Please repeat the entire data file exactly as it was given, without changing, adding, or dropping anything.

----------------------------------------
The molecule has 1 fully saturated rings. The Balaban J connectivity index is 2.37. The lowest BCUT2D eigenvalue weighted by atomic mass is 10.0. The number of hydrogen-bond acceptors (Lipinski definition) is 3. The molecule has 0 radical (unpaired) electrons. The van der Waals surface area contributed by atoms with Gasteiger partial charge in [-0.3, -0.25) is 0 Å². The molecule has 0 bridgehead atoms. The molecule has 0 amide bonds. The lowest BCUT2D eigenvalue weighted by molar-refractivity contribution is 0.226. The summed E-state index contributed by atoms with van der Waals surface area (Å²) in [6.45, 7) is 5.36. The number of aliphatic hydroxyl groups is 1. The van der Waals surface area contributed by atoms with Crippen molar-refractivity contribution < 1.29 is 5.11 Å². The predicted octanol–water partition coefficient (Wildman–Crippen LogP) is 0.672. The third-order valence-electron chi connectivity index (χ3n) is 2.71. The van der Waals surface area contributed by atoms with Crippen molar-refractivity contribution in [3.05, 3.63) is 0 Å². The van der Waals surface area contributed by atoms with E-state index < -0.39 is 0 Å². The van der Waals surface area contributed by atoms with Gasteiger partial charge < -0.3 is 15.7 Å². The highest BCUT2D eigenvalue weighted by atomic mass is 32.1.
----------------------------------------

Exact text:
The molecule has 1 fully saturated rings. The Balaban J connectivity index is 2.37. The lowest BCUT2D eigenvalue weighted by atomic mass is 10.0. The number of hydrogen-bond acceptors (Lipinski definition) is 3. The molecule has 0 radical (unpaired) electrons. The van der Waals surface area contributed by atoms with Gasteiger partial charge in [-0.3, -0.25) is 0 Å². The molecule has 0 bridgehead atoms. The molecule has 0 amide bonds. The lowest BCUT2D eigenvalue weighted by molar-refractivity contribution is 0.226. The summed E-state index contributed by atoms with van der Waals surface area (Å²) in [6.45, 7) is 5.36. The number of aliphatic hydroxyl groups is 1. The van der Waals surface area contributed by atoms with Crippen molar-refractivity contribution < 1.29 is 5.11 Å². The predicted octanol–water partition coefficient (Wildman–Crippen LogP) is 0.672. The third-order valence-electron chi connectivity index (χ3n) is 2.71. The van der Waals surface area contributed by atoms with Crippen molar-refractivity contribution in [3.05, 3.63) is 0 Å². The van der Waals surface area contributed by atoms with E-state index < -0.39 is 0 Å². The van der Waals surface area contributed by atoms with Gasteiger partial charge < -0.3 is 15.7 Å². The highest BCUT2D eigenvalue weighted by atomic mass is 32.1.